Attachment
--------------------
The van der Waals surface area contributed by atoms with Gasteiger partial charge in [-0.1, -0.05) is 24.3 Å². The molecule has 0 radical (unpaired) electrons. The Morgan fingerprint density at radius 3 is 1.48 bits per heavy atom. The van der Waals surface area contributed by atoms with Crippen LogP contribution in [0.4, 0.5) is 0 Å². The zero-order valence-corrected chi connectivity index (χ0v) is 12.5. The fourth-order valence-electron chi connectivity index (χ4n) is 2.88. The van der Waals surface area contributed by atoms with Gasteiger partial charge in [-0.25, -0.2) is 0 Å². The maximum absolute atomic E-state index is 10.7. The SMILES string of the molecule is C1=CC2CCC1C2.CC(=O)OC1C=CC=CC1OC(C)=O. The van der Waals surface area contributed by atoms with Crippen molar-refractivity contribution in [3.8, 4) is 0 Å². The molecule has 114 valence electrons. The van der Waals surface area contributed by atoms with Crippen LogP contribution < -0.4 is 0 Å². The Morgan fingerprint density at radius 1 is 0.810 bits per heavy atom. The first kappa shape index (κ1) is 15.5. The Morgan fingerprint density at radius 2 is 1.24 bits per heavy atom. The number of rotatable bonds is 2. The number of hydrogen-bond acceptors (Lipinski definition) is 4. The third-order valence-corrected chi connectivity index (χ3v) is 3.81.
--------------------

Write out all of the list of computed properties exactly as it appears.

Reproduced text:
The van der Waals surface area contributed by atoms with Gasteiger partial charge in [-0.1, -0.05) is 24.3 Å². The molecule has 0 radical (unpaired) electrons. The Morgan fingerprint density at radius 3 is 1.48 bits per heavy atom. The van der Waals surface area contributed by atoms with Crippen LogP contribution in [0.4, 0.5) is 0 Å². The zero-order valence-corrected chi connectivity index (χ0v) is 12.5. The fourth-order valence-electron chi connectivity index (χ4n) is 2.88. The van der Waals surface area contributed by atoms with Gasteiger partial charge in [-0.25, -0.2) is 0 Å². The maximum absolute atomic E-state index is 10.7. The SMILES string of the molecule is C1=CC2CCC1C2.CC(=O)OC1C=CC=CC1OC(C)=O. The van der Waals surface area contributed by atoms with Crippen molar-refractivity contribution in [3.8, 4) is 0 Å². The molecule has 114 valence electrons. The van der Waals surface area contributed by atoms with Crippen LogP contribution < -0.4 is 0 Å². The Morgan fingerprint density at radius 1 is 0.810 bits per heavy atom. The first kappa shape index (κ1) is 15.5. The Morgan fingerprint density at radius 2 is 1.24 bits per heavy atom. The number of rotatable bonds is 2. The number of hydrogen-bond acceptors (Lipinski definition) is 4. The third-order valence-corrected chi connectivity index (χ3v) is 3.81.